Frying Plantain is a vibrant coming-of-age book that takes us through the life of Kara Davis, a second-generation Canadian who tries to navigate between her Jamaican and Canadian identities while growing up in Toronto. Through twelve interconnected short stories, the author Zalika Reid-Benta captures the questioning that emerge when growing up between two worlds and never fitting in any of them.
“ I always lost when I went head-to head with Anita anyway; her comebacks were harsher and her accent was better. Real. Not something she had to put on. The rest of us just cobbled together what we could from listening to our parents or grandparents, but Anita was fresh from Jamaica – there was no competition, especially when I had the weakest accent out of all the Canadian-borns.”
Kara grows up in the neighborhood of Little Jamaica in Toronto where most the stories unfold. As she moves up from childhood to young adulthood, she endeavors to become an insider to the two worlds she belongs to. Among her neighborhood friends and her white classmates, Kara tries to earn respectability by telling the “exotic” tales they expect to hear from a girl with a Jamaican heritage. But each story of the collection comes with a sort of lesson she learns and helps her nuance her understanding of the people that surround her and become more confident.
Reid-Benta mentioned in an interview that Purple Hibiscus, by Chimamanda Ngozi Adichie figures among the books that inspires her the most. The central role silence plays in the protagonists’ interactions with their entourage and the richness of the dialogues are the similarities that struck me the most between the two books.
“ I wondered if all daughters fought with their mothers this way when they grew up, and I started to tear up just thinking about it.”
While Kara’s progressive awakening is what links these stories between them, the mother-daughter relationship is also central and thoroughly explored by the author. Kara is raised by her hardworking single mother and grandmother who are presented as “more Jamaican” than her. Unlike her, they speak patois, are not afraid of dead animals and pay attention to their dreams. The two women provide Kara with a strict education and never allow her to put any toe out of line. Through the relationships between these women, Reid-Benta perfectly captures how frustrations are transferred from one generation to another. The grandmother was disappointed by her daughter Eloise who got pregnant at the age of 17 and therefore failed to reach the high expectations she had set for her. Eloise and her mother both perpetuate the frustration of their own “failure” by being over-controlling on Kara’s life and making weigh on her a sickening “do not end up like me” kind of pressure that children of immigrants often feel.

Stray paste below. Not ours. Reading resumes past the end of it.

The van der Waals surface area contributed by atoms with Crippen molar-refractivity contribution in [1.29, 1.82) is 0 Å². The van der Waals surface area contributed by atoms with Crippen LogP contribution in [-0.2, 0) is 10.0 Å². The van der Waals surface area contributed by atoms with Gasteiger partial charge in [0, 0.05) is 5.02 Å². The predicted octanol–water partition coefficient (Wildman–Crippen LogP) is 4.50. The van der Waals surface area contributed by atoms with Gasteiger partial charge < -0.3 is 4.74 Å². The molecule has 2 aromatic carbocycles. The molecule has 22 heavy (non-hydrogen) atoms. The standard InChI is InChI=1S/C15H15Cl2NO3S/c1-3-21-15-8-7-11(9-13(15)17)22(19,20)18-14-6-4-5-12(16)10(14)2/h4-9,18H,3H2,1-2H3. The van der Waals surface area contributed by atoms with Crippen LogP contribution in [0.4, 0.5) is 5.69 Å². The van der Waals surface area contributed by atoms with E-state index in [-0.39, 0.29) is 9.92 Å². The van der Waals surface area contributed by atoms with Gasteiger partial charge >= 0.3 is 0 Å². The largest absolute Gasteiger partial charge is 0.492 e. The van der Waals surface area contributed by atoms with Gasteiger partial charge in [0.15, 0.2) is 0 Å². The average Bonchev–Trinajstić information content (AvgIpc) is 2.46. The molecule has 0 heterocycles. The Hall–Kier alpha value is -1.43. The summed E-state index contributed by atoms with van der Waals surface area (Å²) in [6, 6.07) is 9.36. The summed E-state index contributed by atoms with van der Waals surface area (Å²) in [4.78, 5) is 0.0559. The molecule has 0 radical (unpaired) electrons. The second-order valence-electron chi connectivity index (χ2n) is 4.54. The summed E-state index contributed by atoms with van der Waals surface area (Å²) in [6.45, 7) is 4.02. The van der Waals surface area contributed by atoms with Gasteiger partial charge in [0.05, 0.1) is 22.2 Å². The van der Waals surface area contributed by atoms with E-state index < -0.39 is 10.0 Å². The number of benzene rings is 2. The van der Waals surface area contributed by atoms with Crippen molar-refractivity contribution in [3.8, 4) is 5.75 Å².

“ Nana’s frown relaxes when she puts her knife to the plantain, and even though I don’t want to be, I am impressed by the way she slices off the skin. The way she peels the plantain has always impressed me. The blade just slides through like nothing; there is no sign of effort or struggle… A kind of content mindlessness passes over Nana’s face, making me feel a gentle uncertainty toward her that makes me uncomfortable.”
The fried plantain plays a comforting role in Kara’s life and seems to be the only element that creates an emotional bond with her grandmother, who is proud that her granddaughter loves this food because it means she loves something that is part of the Jamaican culture. But more than the dish itself, Kara is actually amazed by the art of cooking it. She is always in awe, observing her grandmother cooking with extreme precision and always getting everything right although she never uses any recipe or measurement. By referring to the act of cooking rather than to the dish, the book’s title captures to amazement often felt by children from the diaspora for their familys’ heritage. But it also reveals their frustration because no matter how they cook or do anything else to remain close to their family’s culture, they can sometimes feel that they will never get it as right as their parents or grandparents because they will always be seen as outsiders.
Reid-Benta insists that this book is not a novel but rather a collection of short stories that encapsulates specific moments that shaped Kara’s personality. But because of the strong connection between each story and the fact that they follow a chronological order, the book can easily be read as a novel. The stories contain no intrigue and nothing really striking occurs. I found the book a bit short and would have loved to read more about Kara’s mother and grandmother’s experiences both in Jamaica and in Canada as they both seem to have been affected by traumas that shaped their personalities and their tense relationship. But despite this, the fluid and almost cinematic writing made the reading delightful and our time with Kara extremely enjoyable. Frying Plantain is Zalika Reid-Benta debut book and I can’t wait to read more of her work!